android:layout_marginLeft="14dp"
            android:onClick="rewind"
            android:src="@android:drawable/ic_media_rew" />

        <ImageButton
            android:id="@+id/media_pause"
            android:layout_width="wrap_content"
            android:layout_height="wrap_content"
            android:layout_marginLeft="14dp"
            android:onClick="pause"
            android:src="@android:drawable/ic_media_pause" />

        <ImageButton
            android:id="@+id/media_play"
            android:layout_width="wrap_content"
            android:layout_height="wrap_content"
            android:layout_marginLeft="14dp"
            android:onClick="play"
            android:src="@android:drawable/ic_media_play" />

        <ImageButton
            android:id="@+id/media_ff"
            android:layout_width="wrap_content"
            android:layout_height="wrap_content"
            android:layout_marginLeft="14dp"
            android:onClick="forward"
            android:src="@android:drawable/ic_media_ff" />
    </LinearLayout>

</LinearLayout>

You can notice that we will use the smart android:onClick attribute from the xml, in order to avoid setting onTouch listeners in the main Android Java Code. The onClick attribute describes which method is going to “catch” this event.

Also, do not forget to insert a sound clip in the res/raw folder of the project. We have dragged and dropped the sample_song.mp3 file.

Figure 8: Inserted an mp3 file inside raw folder

Figure 8: Inserted an mp3 file inside raw folder

We have also added an image jpg file, in res/drawable folders of the project. This image is used as a background source of an ImageView in our layout xml file.

3. Creating the source code of the main Activity

Open src/com.javacodegeeks.androidmediaplayerexample/AndroidMediaPlayerExample.java file and paste the code below.

AndroidMediaPlayerExample.java

package com.javacodegeeks.androidmediaplayerexample;

import java.util.concurrent.TimeUnit;

import android.app.Activity;
import android.media.MediaPlayer;
import android.os.Bundle;
import android.os.Handler;
import android.view.View;
import android.widget.SeekBar;
import android.widget.TextView;

public class AndroidMediaPlayerExample extends Activity {

	private MediaPlayer mediaPlayer;
	public TextView songName, duration;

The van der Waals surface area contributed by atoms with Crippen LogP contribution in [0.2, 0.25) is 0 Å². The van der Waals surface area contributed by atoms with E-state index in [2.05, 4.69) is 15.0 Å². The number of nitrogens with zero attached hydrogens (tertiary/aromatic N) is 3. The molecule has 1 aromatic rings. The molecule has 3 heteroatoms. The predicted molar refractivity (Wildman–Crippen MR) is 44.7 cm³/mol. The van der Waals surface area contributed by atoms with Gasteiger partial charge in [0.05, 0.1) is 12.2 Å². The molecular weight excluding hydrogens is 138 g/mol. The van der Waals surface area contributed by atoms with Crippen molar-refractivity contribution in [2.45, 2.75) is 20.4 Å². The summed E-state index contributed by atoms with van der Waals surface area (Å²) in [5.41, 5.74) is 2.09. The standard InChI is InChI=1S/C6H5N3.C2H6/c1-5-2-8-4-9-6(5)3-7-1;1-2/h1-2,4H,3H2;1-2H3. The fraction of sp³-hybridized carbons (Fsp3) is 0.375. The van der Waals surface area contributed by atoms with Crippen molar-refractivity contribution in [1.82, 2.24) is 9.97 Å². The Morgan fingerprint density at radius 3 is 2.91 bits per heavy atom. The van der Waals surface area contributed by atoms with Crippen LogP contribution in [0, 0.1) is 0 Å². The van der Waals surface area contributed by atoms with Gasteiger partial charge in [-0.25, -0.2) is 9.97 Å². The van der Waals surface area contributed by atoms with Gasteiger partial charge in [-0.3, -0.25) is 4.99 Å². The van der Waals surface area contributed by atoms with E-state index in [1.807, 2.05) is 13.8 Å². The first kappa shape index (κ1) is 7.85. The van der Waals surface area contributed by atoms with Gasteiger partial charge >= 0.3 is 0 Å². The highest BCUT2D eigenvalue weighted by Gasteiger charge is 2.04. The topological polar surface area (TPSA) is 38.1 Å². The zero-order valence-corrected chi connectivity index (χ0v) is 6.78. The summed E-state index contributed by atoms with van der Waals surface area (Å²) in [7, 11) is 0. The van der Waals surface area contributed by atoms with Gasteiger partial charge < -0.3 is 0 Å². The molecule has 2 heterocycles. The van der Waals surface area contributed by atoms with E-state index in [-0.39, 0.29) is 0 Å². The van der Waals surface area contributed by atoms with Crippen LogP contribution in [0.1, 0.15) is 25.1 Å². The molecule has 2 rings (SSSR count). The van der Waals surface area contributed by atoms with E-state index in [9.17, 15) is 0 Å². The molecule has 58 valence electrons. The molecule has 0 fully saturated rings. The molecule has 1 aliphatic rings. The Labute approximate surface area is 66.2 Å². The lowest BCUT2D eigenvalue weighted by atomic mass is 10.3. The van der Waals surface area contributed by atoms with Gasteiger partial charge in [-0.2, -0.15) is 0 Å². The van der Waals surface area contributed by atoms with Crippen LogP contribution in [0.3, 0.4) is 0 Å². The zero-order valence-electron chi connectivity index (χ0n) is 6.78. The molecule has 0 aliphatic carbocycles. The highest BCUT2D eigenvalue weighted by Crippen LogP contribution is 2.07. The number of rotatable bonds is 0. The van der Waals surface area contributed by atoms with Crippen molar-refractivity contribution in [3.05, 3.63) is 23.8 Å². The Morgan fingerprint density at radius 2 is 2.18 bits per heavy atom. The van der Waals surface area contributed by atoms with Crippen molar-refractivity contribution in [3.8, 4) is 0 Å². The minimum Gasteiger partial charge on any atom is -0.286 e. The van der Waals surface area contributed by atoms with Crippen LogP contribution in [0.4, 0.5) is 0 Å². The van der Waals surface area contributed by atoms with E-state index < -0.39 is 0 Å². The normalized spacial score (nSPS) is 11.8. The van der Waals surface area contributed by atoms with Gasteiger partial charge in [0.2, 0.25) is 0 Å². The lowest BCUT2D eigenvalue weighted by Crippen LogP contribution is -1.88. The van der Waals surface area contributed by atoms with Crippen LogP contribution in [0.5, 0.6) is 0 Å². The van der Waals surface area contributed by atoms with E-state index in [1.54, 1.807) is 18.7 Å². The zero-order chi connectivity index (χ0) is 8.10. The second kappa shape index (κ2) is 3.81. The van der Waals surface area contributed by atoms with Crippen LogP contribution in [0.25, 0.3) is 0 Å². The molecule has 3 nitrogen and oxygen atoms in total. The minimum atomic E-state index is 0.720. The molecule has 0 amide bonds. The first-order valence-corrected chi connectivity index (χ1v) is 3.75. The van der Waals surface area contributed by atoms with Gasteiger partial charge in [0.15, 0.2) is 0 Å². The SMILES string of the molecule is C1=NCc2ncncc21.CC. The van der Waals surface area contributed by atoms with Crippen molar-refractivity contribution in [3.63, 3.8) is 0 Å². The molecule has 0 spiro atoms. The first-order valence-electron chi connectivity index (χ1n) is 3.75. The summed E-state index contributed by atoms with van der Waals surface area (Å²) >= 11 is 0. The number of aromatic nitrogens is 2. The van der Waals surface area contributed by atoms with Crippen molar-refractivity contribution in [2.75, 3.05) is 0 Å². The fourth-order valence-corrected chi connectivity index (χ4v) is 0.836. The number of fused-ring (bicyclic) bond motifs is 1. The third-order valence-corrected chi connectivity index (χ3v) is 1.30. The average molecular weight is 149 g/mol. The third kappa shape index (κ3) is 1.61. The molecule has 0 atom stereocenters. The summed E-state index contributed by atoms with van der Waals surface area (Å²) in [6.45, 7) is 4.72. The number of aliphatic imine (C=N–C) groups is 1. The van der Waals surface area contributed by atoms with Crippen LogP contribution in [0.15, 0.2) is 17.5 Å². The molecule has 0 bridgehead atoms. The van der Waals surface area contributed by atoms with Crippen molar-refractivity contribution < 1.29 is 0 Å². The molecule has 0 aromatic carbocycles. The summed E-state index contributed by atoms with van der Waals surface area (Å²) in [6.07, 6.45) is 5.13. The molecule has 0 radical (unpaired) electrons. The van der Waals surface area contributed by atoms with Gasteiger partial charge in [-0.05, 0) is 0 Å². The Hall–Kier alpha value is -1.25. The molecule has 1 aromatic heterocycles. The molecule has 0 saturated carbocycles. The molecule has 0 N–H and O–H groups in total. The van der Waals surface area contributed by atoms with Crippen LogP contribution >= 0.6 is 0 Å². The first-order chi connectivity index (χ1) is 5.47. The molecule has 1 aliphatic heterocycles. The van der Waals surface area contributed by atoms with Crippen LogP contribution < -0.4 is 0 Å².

private double timeElapsed = 0, finalTime = 0;
	private int forwardTime = 2000, backwardTime = 2000;
	private Handler durationHandler = new Handler();
	private SeekBar seekbar;

	@Override
	protected void onCreate(Bundle savedInstanceState) {
		super.onCreate(savedInstanceState);

		//set the layout of the Activity
		setContentView(R.layout.activity_main);

		//initialize views
		initializeViews();
	}
	
	public void initializeViews(){
		songName = (TextView) findViewById(R.id.songName);
		mediaPlayer = MediaPlayer.create(this, R.raw.sample_song);
		finalTime = mediaPlayer.getDuration();
		duration = (TextView) findViewById(R.id.songDuration);
		seekbar = (SeekBar) findViewById(R.id.seekBar);
		songName.setText("Sample_Song.mp3");
		
		seekbar.setMax((int) finalTime);
		seekbar.setClickable(false);
	}

	// play mp3 song
	public void play(View view) {
		mediaPlayer.start();
		timeElapsed = mediaPlayer.getCurrentPosition();
		seekbar.setProgress((int) timeElapsed);
		durationHandler.postDelayed(updateSeekBarTime, 100);
	}

	//handler to change seekBarTime
	private Runnable updateSeekBarTime = new Runnable() {
		public void run() {
			//get current position
			timeElapsed = mediaPlayer.getCurrentPosition();
			//set seekbar progress
			seekbar.setProgress((int) timeElapsed);
			//set time remaing
			double timeRemaining = finalTime - timeElapsed;
			duration.setText(String.format("%d min, %d sec", TimeUnit.MILLISECONDS.toMinutes((long) timeRemaining), TimeUnit.MILLISECONDS.toSeconds((long) timeRemaining) - TimeUnit.MINUTES.toSeconds(TimeUnit.MILLISECONDS.toMinutes((long) timeRemaining))));
			
			//repeat yourself that again in 100 miliseconds
			durationHandler.postDelayed(this, 100);
		}
	};

	// pause mp3 song
	public void pause(View view) {
		mediaPlayer.pause();
	}

	// go forward at forwardTime seconds
	public void forward(View view) {
		//check if we can go forward at forwardTime seconds before song endes
		if ((timeElapsed + forwardTime)  0) {
			timeElapsed = timeElapsed - backwardTime;
			
			//seek to the exact second of the track
			mediaPlayer.seekTo((int) timeElapsed);
		}
	}

}

Let’s see in detail the code above.

We set the activity_main.xml layout and we initialize our basic views by:

setContentView(R.layout.activity_main);
initializeViews();

With mediaPlayer.start(); we can start the audio playback, and with timeElapsed = mediaPlayer.getCurrentPosition(); we can take the exact milliseconds in order to set the seekbar progress seekbar.setProgress((int) timeElapsed);

	// play mp3 song
	public void play(View view) {
		mediaPlayer.start();
		timeElapsed = mediaPlayer.getCurrentPosition();